West Side school

At the school board’s regular meeting on July 30, West Side School Principal and West Side Union School District Superintendent Kris Menlove revealed the district’s distance learning plans for the 2020-21 school year, stating that distance learning will look quite different this fall and will have a more rigorous program than what was implemented last year.

During the meeting, the board of trustees approved Menlove’s recommendation to start the school year in distance learning. Approval or not, guidance from Gov. Gavin Newsom states that schools — both public, private and charter — that reside in a county that is on the state’s coronavirus watchlist must start the year in distance learning.

Sonoma County was placed on the state watchlist on July 13 and schools must remain in distance learning until the county has been off of the list for 14 consecutive days.

While school districts do have the option of applying for a waiver to reopen — according to Sonoma County Superintendent Steve Herrington, 11 Sonoma County schools have notified the Sonoma County Office of Education of their intent to file a waiver — Menlove said they will not be applying for a waiver at this time due to safety concerns.

With that said, it will be vital to have a robust distance learning program in place for the start of the school year for the K-6 school.

“What we are doing in the fall is much different than what we had in the spring,” Menlove said.

Distance learning will be structured similar to a regular school day so students can receive a well-rounded course of instruction. Students will have virtual daily live interactions and check-ins with teachers as well as individual assignments and student participation and progress will be monitored through live check-ins and synchronous instructional minutes.

Adapted lessons and check-ins will be provided for English language learners and special education students.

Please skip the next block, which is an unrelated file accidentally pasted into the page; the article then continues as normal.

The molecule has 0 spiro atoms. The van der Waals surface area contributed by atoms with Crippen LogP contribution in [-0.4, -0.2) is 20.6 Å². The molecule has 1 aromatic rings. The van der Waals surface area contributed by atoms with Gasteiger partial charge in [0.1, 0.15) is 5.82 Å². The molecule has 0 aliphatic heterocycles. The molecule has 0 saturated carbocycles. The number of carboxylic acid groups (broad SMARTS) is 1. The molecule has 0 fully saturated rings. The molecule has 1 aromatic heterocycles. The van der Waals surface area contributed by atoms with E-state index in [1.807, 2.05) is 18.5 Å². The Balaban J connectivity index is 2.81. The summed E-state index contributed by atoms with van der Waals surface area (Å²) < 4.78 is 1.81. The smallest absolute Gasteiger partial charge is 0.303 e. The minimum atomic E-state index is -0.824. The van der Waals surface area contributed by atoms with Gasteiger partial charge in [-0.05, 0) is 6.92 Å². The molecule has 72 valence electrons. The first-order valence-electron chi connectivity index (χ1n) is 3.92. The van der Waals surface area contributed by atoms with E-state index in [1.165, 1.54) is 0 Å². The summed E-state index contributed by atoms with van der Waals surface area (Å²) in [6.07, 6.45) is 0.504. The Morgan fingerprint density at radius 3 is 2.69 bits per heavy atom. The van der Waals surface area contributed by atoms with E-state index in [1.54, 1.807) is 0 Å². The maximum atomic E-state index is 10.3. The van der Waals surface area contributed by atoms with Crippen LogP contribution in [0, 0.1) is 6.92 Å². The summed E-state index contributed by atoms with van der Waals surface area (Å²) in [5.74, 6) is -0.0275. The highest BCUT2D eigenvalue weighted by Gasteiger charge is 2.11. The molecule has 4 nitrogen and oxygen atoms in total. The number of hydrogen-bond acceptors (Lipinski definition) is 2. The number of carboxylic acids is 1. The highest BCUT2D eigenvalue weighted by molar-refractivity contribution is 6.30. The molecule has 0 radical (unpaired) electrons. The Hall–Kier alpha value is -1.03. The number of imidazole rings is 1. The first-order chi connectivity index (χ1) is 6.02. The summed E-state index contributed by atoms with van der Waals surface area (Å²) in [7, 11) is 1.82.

“The state of California has said that it needs to be just as rigorous as if they (students) were in a school day,” Menlove said.

To that end, the school will also be providing an at-home learning kit with learning materials and school supplies for families, and families will be surveyed so that West Side can determine what student’s technology needs are in terms of tech devices and internet access.

“Because we are a rural school and we know families who live in rural areas struggle with connectivity, West Side received 100 new Chromebooks and so we are excited to have those and it will be instrumental in making sure we have enough devices at home,” Menlove said.    

Menlove noted that after school care will not be available during distance learning.

“The afterschool program will not run during distance learning, but it will be provided during the hybrid model,” Menlove said. “When we do have after school care we will follow the guidelines of having cohorts be kept at 12 students per adult and this is important because we will need to limit after care.”

In terms of school lunches, students who are eligible for free or reduced-price meals will still be provided with meals, most likely in a grab-and-go format.

If this school year hasn’t already had enough curveballs, the potential for public safety power shut offs will throw in another curveball.

“It has been shared with us to prepare for those public safety power shut offs that may potentially happen during distance learning. Live interaction may not be possible, but people could be contacted via phone,” Menlove said. She noted that she will work with West Side staff and teachers to prepare for the potential of a five-day power shut off during distance learning.